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Compelling content is an important part of any effective b2b PR strategy. It seems simple enough – your business has a message it wants to put out, you write it up. However, when pen meets paper, the nuances of b2b PR writing become apparent.
Drafting b2b PR content is all about tailoring messaging to business audiences, which poses a few interesting challenges. The writer at the helm is tasked with juggling a few key questions:
Who is the audience?
Business audiences can be a tricky group to captivate. They’re not your typical content consumer, like someone reading national news, or checking last night’s sports results.
Business audiences are made up of industry professionals, often looking for specific verticalized information about the field they’re in. This means bespoke content is required, depending on the target industry in question and the needs of the movers and shakers in a specific sector.
Why do they care?
It’s important to make sure that b2b byline articles aren’t just a rehashed pitch. Articles that are too salesy or self-congratulatory will not only stifle page-views, but they’ll turn off your target audience. Worse, they’ll spook editors from taking additional content further down the line.
It’s also crucial to ensure content is composed with the publication’s readership in mind, as well as brand messaging. Your spokespeople will gain more credibility if they’re positioned as an expert in the topic they’re discussing, rather than a corporate automaton spouting sales jargon.
What do we want to convey?
Establishing crystal clear messaging before starting to push out content is also extremely important. Your brand’s messages should articulate the issue your business is looking to solve, how it will go about solving it, and the technology behind its solution. Messaging should also speak to industry professionals in relevant sectors—if it’s too complex or convoluted for even them to understand, you’ve gone wrong.
It’s also important that brand messaging doesn’t change as frequently as the wind. If your messages are forever in flux, you won’t be able to measure their impact in any useful way. Once you’ve set your messaging, stick with it for as long as is necessary to properly judge its impact. Only then can effective changes be made.
How can I stand out?
Diversify your spokesperson matrix. It’s great to repeatedly draft comments and articles on behalf of the same spokesperson because it builds their creditability around the topic, but that can sometimes run stale.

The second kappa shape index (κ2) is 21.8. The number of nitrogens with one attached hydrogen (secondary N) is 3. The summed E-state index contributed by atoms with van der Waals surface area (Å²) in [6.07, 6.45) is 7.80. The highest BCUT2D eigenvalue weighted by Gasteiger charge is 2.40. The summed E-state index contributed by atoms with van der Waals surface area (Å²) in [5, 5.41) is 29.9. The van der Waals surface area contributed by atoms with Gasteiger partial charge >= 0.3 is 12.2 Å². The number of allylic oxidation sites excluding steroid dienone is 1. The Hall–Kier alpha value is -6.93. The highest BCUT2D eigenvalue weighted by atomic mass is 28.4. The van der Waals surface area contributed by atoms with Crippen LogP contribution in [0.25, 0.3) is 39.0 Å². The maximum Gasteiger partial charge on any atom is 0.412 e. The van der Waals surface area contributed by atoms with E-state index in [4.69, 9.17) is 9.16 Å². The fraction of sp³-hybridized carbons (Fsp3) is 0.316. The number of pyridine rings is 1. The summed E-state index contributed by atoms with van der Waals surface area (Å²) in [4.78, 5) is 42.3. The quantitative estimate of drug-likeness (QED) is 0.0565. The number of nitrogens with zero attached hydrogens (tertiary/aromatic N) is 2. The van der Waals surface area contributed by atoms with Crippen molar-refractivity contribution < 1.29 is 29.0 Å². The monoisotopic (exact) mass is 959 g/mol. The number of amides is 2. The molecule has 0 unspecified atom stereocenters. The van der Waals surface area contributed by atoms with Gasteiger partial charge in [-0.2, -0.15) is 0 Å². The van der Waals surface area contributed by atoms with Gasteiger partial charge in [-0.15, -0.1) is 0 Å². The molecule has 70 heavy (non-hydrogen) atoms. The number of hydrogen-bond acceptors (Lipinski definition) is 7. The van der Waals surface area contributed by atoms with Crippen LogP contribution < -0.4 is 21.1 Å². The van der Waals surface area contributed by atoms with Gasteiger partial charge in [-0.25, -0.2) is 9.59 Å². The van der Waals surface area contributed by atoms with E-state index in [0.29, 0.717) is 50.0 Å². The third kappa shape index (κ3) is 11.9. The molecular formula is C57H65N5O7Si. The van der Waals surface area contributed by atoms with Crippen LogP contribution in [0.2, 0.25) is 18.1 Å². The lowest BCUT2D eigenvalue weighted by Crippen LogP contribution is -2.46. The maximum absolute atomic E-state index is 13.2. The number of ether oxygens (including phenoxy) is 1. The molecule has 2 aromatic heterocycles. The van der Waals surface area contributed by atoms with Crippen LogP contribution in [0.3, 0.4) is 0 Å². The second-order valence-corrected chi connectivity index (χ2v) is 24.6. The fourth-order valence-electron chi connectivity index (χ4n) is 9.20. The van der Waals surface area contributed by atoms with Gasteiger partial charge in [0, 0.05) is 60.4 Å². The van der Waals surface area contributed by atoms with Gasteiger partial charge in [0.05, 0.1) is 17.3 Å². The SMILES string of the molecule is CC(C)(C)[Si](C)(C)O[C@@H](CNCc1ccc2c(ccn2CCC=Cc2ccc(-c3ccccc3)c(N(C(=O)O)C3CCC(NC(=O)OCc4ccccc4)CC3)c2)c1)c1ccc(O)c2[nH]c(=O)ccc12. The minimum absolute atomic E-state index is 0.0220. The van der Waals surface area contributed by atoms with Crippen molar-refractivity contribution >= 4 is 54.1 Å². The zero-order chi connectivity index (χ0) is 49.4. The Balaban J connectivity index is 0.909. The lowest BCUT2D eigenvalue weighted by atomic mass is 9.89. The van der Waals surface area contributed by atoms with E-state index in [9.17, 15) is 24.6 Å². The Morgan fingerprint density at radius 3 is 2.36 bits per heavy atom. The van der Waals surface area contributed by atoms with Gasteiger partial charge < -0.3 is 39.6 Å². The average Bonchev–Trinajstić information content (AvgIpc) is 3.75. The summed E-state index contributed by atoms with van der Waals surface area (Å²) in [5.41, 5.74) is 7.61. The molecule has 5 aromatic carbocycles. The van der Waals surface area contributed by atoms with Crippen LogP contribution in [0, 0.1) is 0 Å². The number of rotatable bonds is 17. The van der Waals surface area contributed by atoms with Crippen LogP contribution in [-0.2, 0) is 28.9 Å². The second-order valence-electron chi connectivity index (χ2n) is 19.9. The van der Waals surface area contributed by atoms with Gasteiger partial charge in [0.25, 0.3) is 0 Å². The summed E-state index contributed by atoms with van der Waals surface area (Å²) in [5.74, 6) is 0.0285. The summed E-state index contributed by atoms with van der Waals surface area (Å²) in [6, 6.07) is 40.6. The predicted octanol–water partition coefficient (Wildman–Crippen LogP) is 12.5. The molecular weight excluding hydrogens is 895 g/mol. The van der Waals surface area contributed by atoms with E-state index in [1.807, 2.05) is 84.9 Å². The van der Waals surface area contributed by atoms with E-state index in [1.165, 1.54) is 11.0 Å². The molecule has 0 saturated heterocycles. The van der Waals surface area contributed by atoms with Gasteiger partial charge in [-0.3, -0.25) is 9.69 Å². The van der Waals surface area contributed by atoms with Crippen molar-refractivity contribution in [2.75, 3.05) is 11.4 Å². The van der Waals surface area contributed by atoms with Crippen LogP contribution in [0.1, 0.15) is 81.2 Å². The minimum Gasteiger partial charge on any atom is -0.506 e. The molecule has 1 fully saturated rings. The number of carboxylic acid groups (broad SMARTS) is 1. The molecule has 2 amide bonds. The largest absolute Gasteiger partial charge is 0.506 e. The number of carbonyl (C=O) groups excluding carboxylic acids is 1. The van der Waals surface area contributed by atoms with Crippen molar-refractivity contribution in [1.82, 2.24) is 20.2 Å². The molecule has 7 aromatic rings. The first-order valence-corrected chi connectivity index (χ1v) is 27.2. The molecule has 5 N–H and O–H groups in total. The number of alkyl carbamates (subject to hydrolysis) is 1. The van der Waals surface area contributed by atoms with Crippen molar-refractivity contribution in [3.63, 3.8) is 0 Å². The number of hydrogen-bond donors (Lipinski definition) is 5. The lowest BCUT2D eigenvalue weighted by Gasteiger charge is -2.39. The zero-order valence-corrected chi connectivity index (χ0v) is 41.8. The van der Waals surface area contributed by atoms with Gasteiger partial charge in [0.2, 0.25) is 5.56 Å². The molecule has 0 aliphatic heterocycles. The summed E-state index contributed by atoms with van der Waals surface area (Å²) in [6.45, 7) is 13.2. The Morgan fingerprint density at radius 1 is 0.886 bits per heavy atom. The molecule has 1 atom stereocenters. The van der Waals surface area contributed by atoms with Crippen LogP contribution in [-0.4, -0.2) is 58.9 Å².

Think creatively, especially if the content is going to a vertical publication. Is there anyone in the business who has that level of specific knowledge? Anyone who has relevant prior experience?
Offering up different spokespeople will make b2b byline pitches more interesting to publications, and avoids unnecessary repetition.
When is it being published?
It sounds simple enough, but stick to publication deadlines!
Nothing is more likely to irk an editor than repeated requests for extension, without a valid excuse. If you’ve promised an article by a particular date, make sure it’s delivered on time, or risk the publication turning elsewhere in future.
In a similar vein, don’t ask your agency partner to produce content at the drop of a hat. All good things take time, and content writing is no exception. Understand that approval processes within an agency—as well as those internal to your business—take time, and factor that in when negotiating deadlines.
There we have it—drafting a b2b byline for publication doesn’t have to be a daunting task after all. When thinking about creating compelling b2b content, brands should keep the following questions in mind:
- Who is the audience?
- Why do they care?
- What do we want to convey?
- How can I stand out?
- When is it being published?
To find out more about byline writing and our PR and marketing services, drop us a line at email@example.com or visit our contact page.Sign up to our newsletter